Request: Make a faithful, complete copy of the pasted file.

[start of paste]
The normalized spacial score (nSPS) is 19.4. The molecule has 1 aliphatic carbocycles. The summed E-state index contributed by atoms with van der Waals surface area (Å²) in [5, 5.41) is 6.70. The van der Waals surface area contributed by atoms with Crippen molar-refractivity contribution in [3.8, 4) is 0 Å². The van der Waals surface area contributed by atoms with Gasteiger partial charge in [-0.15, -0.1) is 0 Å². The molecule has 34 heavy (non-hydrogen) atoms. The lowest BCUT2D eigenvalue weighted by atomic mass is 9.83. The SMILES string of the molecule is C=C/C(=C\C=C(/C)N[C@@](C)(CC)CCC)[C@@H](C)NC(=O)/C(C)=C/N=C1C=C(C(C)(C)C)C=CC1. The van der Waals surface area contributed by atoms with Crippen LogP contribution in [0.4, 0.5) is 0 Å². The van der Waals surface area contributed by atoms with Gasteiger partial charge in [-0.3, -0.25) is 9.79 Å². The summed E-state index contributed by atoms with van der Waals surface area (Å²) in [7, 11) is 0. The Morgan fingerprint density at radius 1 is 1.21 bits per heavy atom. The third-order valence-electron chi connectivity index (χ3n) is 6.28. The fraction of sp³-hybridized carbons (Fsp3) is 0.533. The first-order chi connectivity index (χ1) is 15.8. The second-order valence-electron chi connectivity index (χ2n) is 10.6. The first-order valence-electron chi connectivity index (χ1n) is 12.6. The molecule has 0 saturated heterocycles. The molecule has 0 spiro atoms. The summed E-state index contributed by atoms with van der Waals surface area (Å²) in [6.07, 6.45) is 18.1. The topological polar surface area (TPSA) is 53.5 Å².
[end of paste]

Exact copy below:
The normalized spacial score (nSPS) is 19.4. The molecule has 1 aliphatic carbocycles. The summed E-state index contributed by atoms with van der Waals surface area (Å²) in [5, 5.41) is 6.70. The van der Waals surface area contributed by atoms with Crippen molar-refractivity contribution in [3.8, 4) is 0 Å². The van der Waals surface area contributed by atoms with Gasteiger partial charge in [-0.15, -0.1) is 0 Å². The molecule has 34 heavy (non-hydrogen) atoms. The lowest BCUT2D eigenvalue weighted by atomic mass is 9.83. The SMILES string of the molecule is C=C/C(=C\C=C(/C)N[C@@](C)(CC)CCC)[C@@H](C)NC(=O)/C(C)=C/N=C1C=C(C(C)(C)C)C=CC1. The van der Waals surface area contributed by atoms with Crippen LogP contribution in [0.4, 0.5) is 0 Å². The van der Waals surface area contributed by atoms with Gasteiger partial charge in [-0.3, -0.25) is 9.79 Å². The summed E-state index contributed by atoms with van der Waals surface area (Å²) in [7, 11) is 0. The Morgan fingerprint density at radius 1 is 1.21 bits per heavy atom. The third-order valence-electron chi connectivity index (χ3n) is 6.28. The fraction of sp³-hybridized carbons (Fsp3) is 0.533. The first-order chi connectivity index (χ1) is 15.8. The second-order valence-electron chi connectivity index (χ2n) is 10.6. The first-order valence-electron chi connectivity index (χ1n) is 12.6. The molecule has 0 saturated heterocycles. The molecule has 0 spiro atoms. The summed E-state index contributed by atoms with van der Waals surface area (Å²) in [6.07, 6.45) is 18.1. The topological polar surface area (TPSA) is 53.5 Å².